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Using multiple CSS transitions

Sunday, October 27th, 2013 by Servage

So far, we’ve changed only one property at a time, but it is possible to transition several properties at once. I want the text color to change to black, but more slowly than the other animations. One way to do this is to list all of the values for each property separated by commas, as shown in this example.

a.smooth {

transition-property: background-color, color, letter-spacing;
transition-duration: 0.3s, 2s, 0.3s;
transition-timing-function: ease-out, ease-in, ease-out;
}
a:hover, a:focus {
background-color: red;
letter-spacing: 3px;
color: black;
}

The values are matched up according to their positions in the list. For example, the transition on the color property (second in the list) has a duration of two seconds (2s) and uses the ease-in timing function. If one list has fewer values than the others, the browser repeats the values in the list, starting over at the beginning. In the previous example, if I had omitted the third value (.3s) for transition-duration, the browser would loop back to the beginning of the list and use the first value (.3s) for letter-spacing. In this case, the effect would be the same.

You can line up values for the shorthand transition property as well. The same set of styles we just saw could also be written as:

a.smooth {

transition: background-color 0.3s ease-out,

color 2s ease-in,

letter-spacing 0.3s ease-out;

}

That seems like a nice way to go, especially when you consider you have four vendor-prefixed versions to add to each transition declaration.

A transition for all occasions

But what if you just want to add a little bit of smoothness to all your state changes, regardless of which property might change? For cases when you want the same duration, timing function, and delay to apply to all transitions that might occur on an element, use the all value for transition-property. In the following example, I’ve specified that any property that might change for the a.smooth element should last .2 seconds and animate using the ease-in-out function.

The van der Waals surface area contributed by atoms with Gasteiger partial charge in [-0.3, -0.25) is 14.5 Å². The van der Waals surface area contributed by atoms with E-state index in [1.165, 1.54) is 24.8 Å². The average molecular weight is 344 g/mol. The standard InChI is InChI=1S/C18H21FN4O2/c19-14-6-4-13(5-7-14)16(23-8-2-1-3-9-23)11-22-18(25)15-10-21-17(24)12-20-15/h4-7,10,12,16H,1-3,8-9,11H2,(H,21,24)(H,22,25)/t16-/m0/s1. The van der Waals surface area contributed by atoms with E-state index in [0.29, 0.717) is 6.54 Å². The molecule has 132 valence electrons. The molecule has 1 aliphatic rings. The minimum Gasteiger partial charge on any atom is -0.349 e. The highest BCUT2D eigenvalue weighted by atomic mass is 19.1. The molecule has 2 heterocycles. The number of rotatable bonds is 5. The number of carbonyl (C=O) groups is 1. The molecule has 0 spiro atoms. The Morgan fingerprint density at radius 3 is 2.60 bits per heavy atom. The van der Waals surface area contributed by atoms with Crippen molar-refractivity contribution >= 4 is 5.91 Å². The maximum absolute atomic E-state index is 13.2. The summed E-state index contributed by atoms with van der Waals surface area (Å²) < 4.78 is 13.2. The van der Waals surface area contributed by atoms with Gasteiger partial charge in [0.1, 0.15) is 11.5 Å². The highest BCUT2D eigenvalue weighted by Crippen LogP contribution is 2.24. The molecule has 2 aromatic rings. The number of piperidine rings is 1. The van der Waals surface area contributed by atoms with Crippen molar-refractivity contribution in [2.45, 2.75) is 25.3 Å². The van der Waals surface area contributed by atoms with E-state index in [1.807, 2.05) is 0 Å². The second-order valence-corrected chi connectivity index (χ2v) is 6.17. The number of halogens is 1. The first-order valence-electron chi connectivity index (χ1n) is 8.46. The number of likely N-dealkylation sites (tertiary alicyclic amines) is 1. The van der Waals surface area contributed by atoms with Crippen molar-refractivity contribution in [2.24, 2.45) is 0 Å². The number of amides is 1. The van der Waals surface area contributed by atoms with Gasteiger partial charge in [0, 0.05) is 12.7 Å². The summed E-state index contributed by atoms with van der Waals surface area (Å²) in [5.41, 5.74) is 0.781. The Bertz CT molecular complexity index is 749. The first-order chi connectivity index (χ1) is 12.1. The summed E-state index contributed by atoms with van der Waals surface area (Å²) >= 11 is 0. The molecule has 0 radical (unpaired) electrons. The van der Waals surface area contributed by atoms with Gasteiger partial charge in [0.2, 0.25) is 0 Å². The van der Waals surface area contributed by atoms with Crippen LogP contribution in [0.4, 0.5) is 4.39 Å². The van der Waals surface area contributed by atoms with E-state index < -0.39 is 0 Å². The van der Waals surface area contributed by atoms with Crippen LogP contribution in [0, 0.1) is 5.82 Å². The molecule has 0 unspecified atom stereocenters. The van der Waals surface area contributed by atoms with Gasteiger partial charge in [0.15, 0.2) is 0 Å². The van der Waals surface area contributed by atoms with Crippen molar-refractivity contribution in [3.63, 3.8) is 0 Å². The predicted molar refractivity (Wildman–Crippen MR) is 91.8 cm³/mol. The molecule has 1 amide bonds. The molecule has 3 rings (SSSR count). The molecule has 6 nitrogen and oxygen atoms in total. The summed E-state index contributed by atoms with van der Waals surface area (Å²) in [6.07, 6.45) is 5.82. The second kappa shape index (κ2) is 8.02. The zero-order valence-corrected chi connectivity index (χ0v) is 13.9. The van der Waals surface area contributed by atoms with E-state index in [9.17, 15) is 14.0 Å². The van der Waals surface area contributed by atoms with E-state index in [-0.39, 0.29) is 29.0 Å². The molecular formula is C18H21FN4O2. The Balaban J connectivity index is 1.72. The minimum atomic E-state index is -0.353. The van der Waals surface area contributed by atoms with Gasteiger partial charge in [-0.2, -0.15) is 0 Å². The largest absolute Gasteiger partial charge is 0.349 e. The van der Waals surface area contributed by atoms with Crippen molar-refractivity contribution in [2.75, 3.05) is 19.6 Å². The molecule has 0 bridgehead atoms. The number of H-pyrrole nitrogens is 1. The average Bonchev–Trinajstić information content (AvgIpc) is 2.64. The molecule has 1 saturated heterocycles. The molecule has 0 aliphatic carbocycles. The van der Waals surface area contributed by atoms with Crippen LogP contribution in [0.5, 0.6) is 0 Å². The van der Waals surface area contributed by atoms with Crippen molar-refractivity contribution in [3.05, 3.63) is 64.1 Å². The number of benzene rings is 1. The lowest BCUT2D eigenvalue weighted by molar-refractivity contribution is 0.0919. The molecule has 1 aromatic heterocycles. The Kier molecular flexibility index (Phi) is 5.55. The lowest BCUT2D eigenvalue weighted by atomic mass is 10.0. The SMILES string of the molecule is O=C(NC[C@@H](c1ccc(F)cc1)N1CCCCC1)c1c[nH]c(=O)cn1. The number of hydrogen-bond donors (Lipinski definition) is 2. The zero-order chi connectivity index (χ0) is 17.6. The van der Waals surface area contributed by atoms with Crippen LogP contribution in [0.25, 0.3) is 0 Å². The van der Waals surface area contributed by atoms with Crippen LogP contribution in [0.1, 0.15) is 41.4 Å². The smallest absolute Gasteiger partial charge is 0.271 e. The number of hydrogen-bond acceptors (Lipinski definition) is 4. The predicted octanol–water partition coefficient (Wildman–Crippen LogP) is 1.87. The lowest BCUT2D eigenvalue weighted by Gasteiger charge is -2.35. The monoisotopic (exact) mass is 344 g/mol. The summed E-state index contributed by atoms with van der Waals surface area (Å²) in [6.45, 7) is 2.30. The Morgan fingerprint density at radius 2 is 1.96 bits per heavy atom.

a.smooth {

-webkit-transition: all 0.2s ease-in-out;
-moz-transition: all 0.2s ease-in-out;
-o-transition: all 0.2s ease-in-out;
-ms-transition: all 0.2s ease-in-out;
transition: all 0.2s ease-in-out;
}

For user interface changes, a short, subtle transition is often all you need for all your transitions, so the all value will come in handy.

The shorthand transition property

Thankfully, the authors of the CSS3 spec had the good sense to give us the shorthand transition property to combine all of these properties into one declaration. You’ve seen this sort of thing with the shorthand border property.

Here is the syntax:

transition: property duration timing-function delay;

The values for each of the transition-* properties are listed out, separated by character spaces. If you provide only one time value, it will be assumed to be the duration. If you provide two time values, make sure that the duration is listed first.

Using the blue-to-red link example, the four transition properties we’ve applied so far could be combined into this one line:

a.smooth {

transition: background-color 0.3s ease-in-out 0.2s;
}
And the full prefixed version is reduced from 20 lines to 5.
a.smooth {

-webkit-transition: background-color 0.3s ease-in-out 0.2s;
-moz-transition: background-color 0.3s ease-in-out 0.2s;
-o-transition: background-color 0.3s ease-in-out 0.2s;
-ms-transition: background-color 0.3s ease-in-out 0.2s;
transition: background-color 0.3s ease-in-out 0.2s;
}

Definitely an improvement.

Resources for further reading

Using multiple CSS transitions, 5.0 out of 5 based on 2 ratings
Categories: Guides & Tutorials

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